The fight in Texas over its Women's Health Program and the dual defundings of Planned Parenthood by the state and the entire program by the federal government gained a new wrinkle as Sen. Kay Bailey Hutchison, R-Texas, called on Gov. Rick Perry to work out the state's differences with the feds.
The Texas Tribune: The Storm Over Women's Health Care Had Been Brewing
In the battle between state leaders and the Obama administration over Texas' decision to oust health care providers affiliated with abortion clinics from a five-year-old contraception and cancer-screening program, both sides believe they are the victims (Ramshaw and Tan, 3/22).
Houston Chronicle: Providers Try To Fill Women's Health Program Gap
Sen. Kay Bailey Hutchison on Thursday added to the pressure on Gov. Rick Perry to save a federally-funded health program for low-income women, but state officials and local providers already are turning their focus to how to pick up the slack. In an interview on MSNBC, Hutchison called on Perry to sit down with the federal government and work out a continuation of the Medicaid Women's Health Program so Texas can get "our fair share." Federal officials this month told Texas officials they are ending the state's funding because of the Legislature's decision to exclude Planned Parenthood from the program (Ackerman, 3/22).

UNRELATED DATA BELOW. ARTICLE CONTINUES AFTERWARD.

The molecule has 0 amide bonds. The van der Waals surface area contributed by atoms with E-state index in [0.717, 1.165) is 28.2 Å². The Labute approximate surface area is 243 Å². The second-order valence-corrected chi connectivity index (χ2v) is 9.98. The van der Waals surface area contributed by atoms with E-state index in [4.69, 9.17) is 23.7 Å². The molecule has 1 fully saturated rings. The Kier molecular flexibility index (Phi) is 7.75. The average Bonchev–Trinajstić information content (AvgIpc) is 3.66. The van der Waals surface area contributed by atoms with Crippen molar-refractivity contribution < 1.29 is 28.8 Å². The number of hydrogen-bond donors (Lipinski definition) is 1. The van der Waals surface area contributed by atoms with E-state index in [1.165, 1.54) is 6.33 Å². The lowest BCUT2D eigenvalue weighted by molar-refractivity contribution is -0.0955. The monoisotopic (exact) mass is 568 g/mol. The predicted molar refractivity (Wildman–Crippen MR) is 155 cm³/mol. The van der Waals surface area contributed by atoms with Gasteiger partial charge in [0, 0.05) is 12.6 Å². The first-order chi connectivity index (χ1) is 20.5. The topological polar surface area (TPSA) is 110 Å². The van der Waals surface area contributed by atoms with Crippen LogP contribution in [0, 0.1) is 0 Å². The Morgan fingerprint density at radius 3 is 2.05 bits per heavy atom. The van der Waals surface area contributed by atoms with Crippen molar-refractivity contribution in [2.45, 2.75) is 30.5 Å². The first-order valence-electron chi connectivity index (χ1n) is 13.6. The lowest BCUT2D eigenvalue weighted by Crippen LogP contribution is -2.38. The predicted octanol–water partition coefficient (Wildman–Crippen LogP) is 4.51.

The Dallas Morning News: Hutchison Backs Planned Parenthood In Funding Dispute
Breaking with her fellow Texas Republicans, Sen. Kay Bailey Hutchison defended Planned Parenthood on Thursday and said the state should work to get back federal funding for the Medicaid Women's Health Program. "The governor needs to sit down with the federal government and work it out, so that we can have our share … of money from Medicaid to help low-income women have their health care services," Hutchison told MSNBC (Collins Walsh, 3/22).
This article was reprinted from kaiserhealthnews.org with permission from the Henry J. Kaiser Family Foundation. Kaiser Health News, an editorially independent news service, is a program of the Kaiser Family Foundation, a nonpartisan health care policy research organization unaffiliated with Kaiser Permanente.